The thing about prophets is that if you did not like the message that they delivered, you simply banned them from your presence, or you had them killed. The trouble was that God’s true prophets rarely delivered a message that kings and religious leaders wanted to hear, and the history of God’s people, from the depths of past to this day, is littered with the bones of God’s true prophets. Because everybody loves a prophet until they start meddling in your own affairs, and the reality is that we can ignore prophets. Even acknowledging that they speak God’s word, we can still choose to ignore them. We can justify to ourselves that their words are meant for someone else, for a time other than now, for a situation that is not this one.
The difference between the prophets and Christ is that he cannot be cast away from our presence and he cannot be disposed of. For when it is the messiah who stands before you, then you stand alone before the Son of the living God, and the only time is now, the only situation is this one. The difference between the prophets and Christ, the reality that Peter and the disciples did not yet comprehend, is that we cannot ignore the call of Christ, we can only follow and obey.
Peter would soon begin to understand this reality, but not today. Not yet. For today is the start of Peter’s new journey, a journey that he would travel the rest of his life, as he came to understand the truth that he uttered this morning.
It is a truth and a journey that we too must travel. For if it has been revealed to us in our own faith that Christ is the messiah, the Son of the living God, then we cannot ignore the words he speaks to us or the message he proclaims for this world. We cannot pretend that they are meant for other people, for a different time, or for circumstances that are not our own. And, like the prophets, the words that Christ speaks to us are rarely the ones we want to hear. His message demands something of all of us; we cannot hear it and be unchanged by it.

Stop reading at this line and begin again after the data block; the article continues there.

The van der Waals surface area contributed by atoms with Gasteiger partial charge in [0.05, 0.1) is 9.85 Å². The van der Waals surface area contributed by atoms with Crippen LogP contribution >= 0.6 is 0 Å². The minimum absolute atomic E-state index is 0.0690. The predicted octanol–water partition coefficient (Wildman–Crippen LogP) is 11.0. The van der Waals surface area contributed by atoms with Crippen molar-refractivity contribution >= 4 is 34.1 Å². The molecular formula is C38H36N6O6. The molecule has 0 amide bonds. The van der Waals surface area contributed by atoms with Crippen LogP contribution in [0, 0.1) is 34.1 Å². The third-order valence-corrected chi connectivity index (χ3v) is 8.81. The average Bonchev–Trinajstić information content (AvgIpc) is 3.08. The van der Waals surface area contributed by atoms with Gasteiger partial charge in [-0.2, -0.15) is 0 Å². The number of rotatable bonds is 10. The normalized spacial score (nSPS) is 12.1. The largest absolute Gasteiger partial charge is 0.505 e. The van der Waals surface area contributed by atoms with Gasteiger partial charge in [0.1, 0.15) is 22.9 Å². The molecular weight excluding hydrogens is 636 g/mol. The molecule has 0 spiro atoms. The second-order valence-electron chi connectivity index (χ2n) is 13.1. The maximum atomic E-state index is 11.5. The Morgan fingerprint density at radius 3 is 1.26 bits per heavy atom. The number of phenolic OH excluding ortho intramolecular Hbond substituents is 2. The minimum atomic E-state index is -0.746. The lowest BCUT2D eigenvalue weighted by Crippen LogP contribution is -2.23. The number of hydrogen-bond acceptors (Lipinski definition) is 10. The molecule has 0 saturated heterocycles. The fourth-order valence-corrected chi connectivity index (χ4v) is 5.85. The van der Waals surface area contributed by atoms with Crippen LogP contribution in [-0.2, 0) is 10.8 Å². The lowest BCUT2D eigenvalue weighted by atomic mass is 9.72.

My friends, Jesus’ question hangs before us this day. Though it is not the message that it wants to hear, the world around us hungers and thirsts for the Gospel message, it needs the Gospel message. And if we believe that Jesus is the Messiah, if we believe that Jesus is God incarnate, then we must proclaim that gospel message. We must proclaim the Gospel of Christ to the racism and bigotry of this world. We must proclaim the Gospel of Christ to the Nazism and xenophobia of this world. And we must proclaim the Gospel of Christ wherever God’s children are abused and neglected by the powers and the principalities of this world.
And it will be difficult, for God’s message always challenges and offends, ourselves and others. It will cost us, for the path of Christ is not politically expedient or socially beneficial. And it will be dangerous, for God’s people have always sought to cast out and kill those who speak God’s word to them. But Christ calls to us nonetheless, and we cannot ignore it. Christ beckons to us with a single question, “Who do you say that I am?”
Preached by Adam Yates